The Cross of Military Merit (Spanish: Cruces del Mérito Militar) is Spain's military awards for gallantry or merit in war or peace. Awarded to members of the Spanish Armed Forces, Guardia Civil or civilians.

History and attribution

First class, distintivo blanco the lowest, type 1868.
Cruz type 1941 withdistintivo rojo, the highest. Russia clamp 1943.

Established on 3 August 1864 by Queen Isabella II as the Order of Military Merit (Spanish: Orden del Mérito Militar), it has been amended many times (in 1918, 1926, 1931, 1938, 1942, 1976, 1995, 2003 and 2007). During the Spanish Civil War it was recognized by both sides of the conflict. Awarded originally in four classes, in 1995 it lost the rank of an order of merit, and the classes were reduced to two and the number of categories extended to four.

According to the current regulations the decoration is conferred in the following classes:

  • Grand Cross – to generals, admirals or civilian personnel of equivalent rank;
  • Cross – to other officers, warrant officers, enlisted ranks or equivalent civilian personnel.

The categories are as follows:

  • with Red Decoration (con distintivo rojo) – for courage, actions, deeds or service during an armed conflict or military operations that involve or may involve the use of armed force and may require significant military or command skills; since 2007 it can be awarded to for acts of gallantry while on an overseas mission and to soldiers fallen during such a mission;
  • with Blue Decoration (con distintivo azul) – for actions, events or extraordinary services including operations resulting from a mandate of the United Nations or of other international organizations;
  • with Yellow Decoration (con distintivo amarillo) – for actions, deeds or service that involve high personal risk and in cases of serious injury or death resulting from such actions or service;
  • with White Decoration (con distintivo blanco) – for actions, deeds or distinguished service during missions or ordinary or extraordinary service in the armed forces or in connection with defense of the country.

Multiple awards of each class and each category to the same individual are possible.

Insignia and ribbons

The decoration has the form of a Greek cross with the arms enameled red in the Red Decoration category and white in the remaining categories. The Blue Decoration and Yellow Decoration badges have additional narrow bars in blue or yellow across the lower and lateral arms. The upper arm is surmounted by a Spanish royal crown and has a tablet to engrave the date of bestowal. The round central shield of the obverse bears the coat of arms of Castile, León, Aragon, Navarre and Granada (until 2003 only alternate coats of arms of Castile and León); in the middle there is a blue oval shield (escutcheon) of the House of Bourbon-Anjou. On the reverse there are letters "MM" (Mérito Militar) on red background. The cross is worn on a ribbon on the left side of chest. Each subsequent award is denoted by a bar with the date of bestowal on the ribbon.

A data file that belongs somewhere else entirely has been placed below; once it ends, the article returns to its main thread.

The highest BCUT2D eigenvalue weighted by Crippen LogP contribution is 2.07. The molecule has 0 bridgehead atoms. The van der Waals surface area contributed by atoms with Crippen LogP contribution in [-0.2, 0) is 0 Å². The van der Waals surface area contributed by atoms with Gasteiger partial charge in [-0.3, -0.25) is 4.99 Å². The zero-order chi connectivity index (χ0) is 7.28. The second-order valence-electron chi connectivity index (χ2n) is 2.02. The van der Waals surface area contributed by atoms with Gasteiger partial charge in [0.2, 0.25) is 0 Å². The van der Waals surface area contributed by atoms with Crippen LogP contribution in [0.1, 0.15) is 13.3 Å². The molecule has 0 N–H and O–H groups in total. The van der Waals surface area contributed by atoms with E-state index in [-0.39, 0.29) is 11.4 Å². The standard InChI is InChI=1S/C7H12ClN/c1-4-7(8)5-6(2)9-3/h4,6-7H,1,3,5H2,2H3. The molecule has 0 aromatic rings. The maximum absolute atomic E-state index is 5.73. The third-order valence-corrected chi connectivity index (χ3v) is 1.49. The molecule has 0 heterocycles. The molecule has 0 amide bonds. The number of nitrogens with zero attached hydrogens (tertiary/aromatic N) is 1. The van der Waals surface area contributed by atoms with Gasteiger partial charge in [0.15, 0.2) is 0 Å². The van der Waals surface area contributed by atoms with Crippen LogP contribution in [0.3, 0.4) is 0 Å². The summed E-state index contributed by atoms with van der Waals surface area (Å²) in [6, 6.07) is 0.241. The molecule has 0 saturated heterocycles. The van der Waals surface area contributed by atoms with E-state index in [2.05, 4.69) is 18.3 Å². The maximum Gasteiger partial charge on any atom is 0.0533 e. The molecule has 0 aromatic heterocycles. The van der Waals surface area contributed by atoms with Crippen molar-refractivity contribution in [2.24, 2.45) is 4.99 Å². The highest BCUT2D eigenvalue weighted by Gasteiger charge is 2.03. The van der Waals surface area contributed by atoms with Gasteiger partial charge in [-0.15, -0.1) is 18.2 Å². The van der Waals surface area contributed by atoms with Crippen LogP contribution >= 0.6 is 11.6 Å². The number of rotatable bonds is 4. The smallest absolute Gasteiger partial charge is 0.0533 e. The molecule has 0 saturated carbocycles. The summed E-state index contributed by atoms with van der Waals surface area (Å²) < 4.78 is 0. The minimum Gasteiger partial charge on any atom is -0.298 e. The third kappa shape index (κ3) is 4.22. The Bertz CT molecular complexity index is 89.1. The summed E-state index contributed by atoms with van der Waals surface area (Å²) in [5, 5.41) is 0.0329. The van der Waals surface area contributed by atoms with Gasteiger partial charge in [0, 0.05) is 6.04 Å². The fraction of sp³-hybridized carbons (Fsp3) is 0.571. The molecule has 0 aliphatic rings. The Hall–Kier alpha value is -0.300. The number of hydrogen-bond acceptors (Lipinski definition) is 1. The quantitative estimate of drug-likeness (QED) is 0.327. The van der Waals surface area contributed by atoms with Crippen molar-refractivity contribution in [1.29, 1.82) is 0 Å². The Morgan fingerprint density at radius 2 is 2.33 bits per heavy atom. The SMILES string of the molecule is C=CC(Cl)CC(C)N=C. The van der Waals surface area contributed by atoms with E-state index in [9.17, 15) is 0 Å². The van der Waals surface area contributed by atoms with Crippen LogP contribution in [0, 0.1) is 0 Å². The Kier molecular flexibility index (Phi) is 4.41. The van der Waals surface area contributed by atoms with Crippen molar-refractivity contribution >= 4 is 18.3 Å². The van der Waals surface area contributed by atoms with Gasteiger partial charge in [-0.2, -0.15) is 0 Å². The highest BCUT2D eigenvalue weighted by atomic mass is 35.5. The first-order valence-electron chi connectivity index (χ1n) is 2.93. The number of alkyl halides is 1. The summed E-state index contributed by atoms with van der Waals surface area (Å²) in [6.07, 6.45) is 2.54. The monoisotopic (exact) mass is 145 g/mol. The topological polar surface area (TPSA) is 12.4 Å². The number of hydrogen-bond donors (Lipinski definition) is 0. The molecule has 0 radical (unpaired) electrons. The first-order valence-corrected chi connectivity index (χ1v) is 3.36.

The Grand Cross has the same form as the cross described above but is worn on a sash over the right shoulder.

The star added to the class of Grand Cross is gilt, eight-pointed, with the cross superimposed on it; currently between the arms of the cross there are alternate towers (Castile) and lions (León).

Grand Cross – Red Decoration

Grand Cross – Blue Decoration

Grand Cross – Yellow Decoration

Grand Cross – White Decoration

Cross – Red Decoration

Cross – Blue Decoration

Cross – Yellow Decoration

Cross- White Decoration

See also


  • Juan L. Calvó Pascual, Cruces y medallas 1807/1987, Monte Cotiño 1987.
  • Real Decreto 1040/2003 of 1 August 2003 about military decorations.
  • Real Decreto 970/2007 of 13 July 2007 amending the Real Decreto 1040/2003.

External links